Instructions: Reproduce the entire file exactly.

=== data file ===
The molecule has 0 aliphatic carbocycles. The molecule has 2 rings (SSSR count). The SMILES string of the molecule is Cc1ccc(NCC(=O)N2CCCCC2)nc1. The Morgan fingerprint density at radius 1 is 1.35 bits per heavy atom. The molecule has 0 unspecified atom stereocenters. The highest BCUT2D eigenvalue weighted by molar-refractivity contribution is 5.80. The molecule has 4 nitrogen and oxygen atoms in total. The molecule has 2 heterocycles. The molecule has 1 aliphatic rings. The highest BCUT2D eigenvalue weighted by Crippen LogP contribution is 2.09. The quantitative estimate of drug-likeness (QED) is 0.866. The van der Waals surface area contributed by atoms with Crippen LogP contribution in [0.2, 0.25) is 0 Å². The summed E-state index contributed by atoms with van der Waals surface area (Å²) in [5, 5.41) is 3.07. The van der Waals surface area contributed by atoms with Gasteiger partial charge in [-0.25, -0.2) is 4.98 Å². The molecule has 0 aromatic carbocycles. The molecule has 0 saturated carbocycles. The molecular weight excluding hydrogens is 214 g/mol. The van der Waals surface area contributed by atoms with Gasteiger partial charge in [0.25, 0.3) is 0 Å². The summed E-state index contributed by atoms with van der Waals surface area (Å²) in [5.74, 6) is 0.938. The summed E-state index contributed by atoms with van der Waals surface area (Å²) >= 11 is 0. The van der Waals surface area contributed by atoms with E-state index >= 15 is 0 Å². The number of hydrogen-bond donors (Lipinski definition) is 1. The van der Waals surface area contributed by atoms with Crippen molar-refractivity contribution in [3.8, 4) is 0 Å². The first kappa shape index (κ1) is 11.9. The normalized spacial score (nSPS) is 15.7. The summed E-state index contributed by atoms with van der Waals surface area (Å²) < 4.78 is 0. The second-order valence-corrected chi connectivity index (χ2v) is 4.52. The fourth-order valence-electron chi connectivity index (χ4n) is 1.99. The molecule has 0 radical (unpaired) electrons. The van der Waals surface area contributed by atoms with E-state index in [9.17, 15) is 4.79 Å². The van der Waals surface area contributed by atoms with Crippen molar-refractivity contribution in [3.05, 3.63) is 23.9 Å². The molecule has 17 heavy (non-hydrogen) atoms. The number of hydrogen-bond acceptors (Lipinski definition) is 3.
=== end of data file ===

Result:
The molecule has 0 aliphatic carbocycles. The molecule has 2 rings (SSSR count). The SMILES string of the molecule is Cc1ccc(NCC(=O)N2CCCCC2)nc1. The Morgan fingerprint density at radius 1 is 1.35 bits per heavy atom. The molecule has 0 unspecified atom stereocenters. The highest BCUT2D eigenvalue weighted by molar-refractivity contribution is 5.80. The molecule has 4 nitrogen and oxygen atoms in total. The molecule has 2 heterocycles. The molecule has 1 aliphatic rings. The highest BCUT2D eigenvalue weighted by Crippen LogP contribution is 2.09. The quantitative estimate of drug-likeness (QED) is 0.866. The van der Waals surface area contributed by atoms with Crippen LogP contribution in [0.2, 0.25) is 0 Å². The summed E-state index contributed by atoms with van der Waals surface area (Å²) in [5, 5.41) is 3.07. The van der Waals surface area contributed by atoms with Gasteiger partial charge in [-0.25, -0.2) is 4.98 Å². The molecule has 0 aromatic carbocycles. The molecule has 0 saturated carbocycles. The molecular weight excluding hydrogens is 214 g/mol. The van der Waals surface area contributed by atoms with Gasteiger partial charge in [0.25, 0.3) is 0 Å². The summed E-state index contributed by atoms with van der Waals surface area (Å²) in [5.74, 6) is 0.938. The summed E-state index contributed by atoms with van der Waals surface area (Å²) >= 11 is 0. The van der Waals surface area contributed by atoms with E-state index >= 15 is 0 Å². The number of hydrogen-bond donors (Lipinski definition) is 1. The van der Waals surface area contributed by atoms with Crippen molar-refractivity contribution in [3.8, 4) is 0 Å². The first kappa shape index (κ1) is 11.9. The normalized spacial score (nSPS) is 15.7. The summed E-state index contributed by atoms with van der Waals surface area (Å²) < 4.78 is 0. The second-order valence-corrected chi connectivity index (χ2v) is 4.52. The fourth-order valence-electron chi connectivity index (χ4n) is 1.99. The molecule has 0 radical (unpaired) electrons. The van der Waals surface area contributed by atoms with E-state index in [9.17, 15) is 4.79 Å². The van der Waals surface area contributed by atoms with Crippen molar-refractivity contribution in [3.05, 3.63) is 23.9 Å². The molecule has 17 heavy (non-hydrogen) atoms. The number of hydrogen-bond acceptors (Lipinski definition) is 3.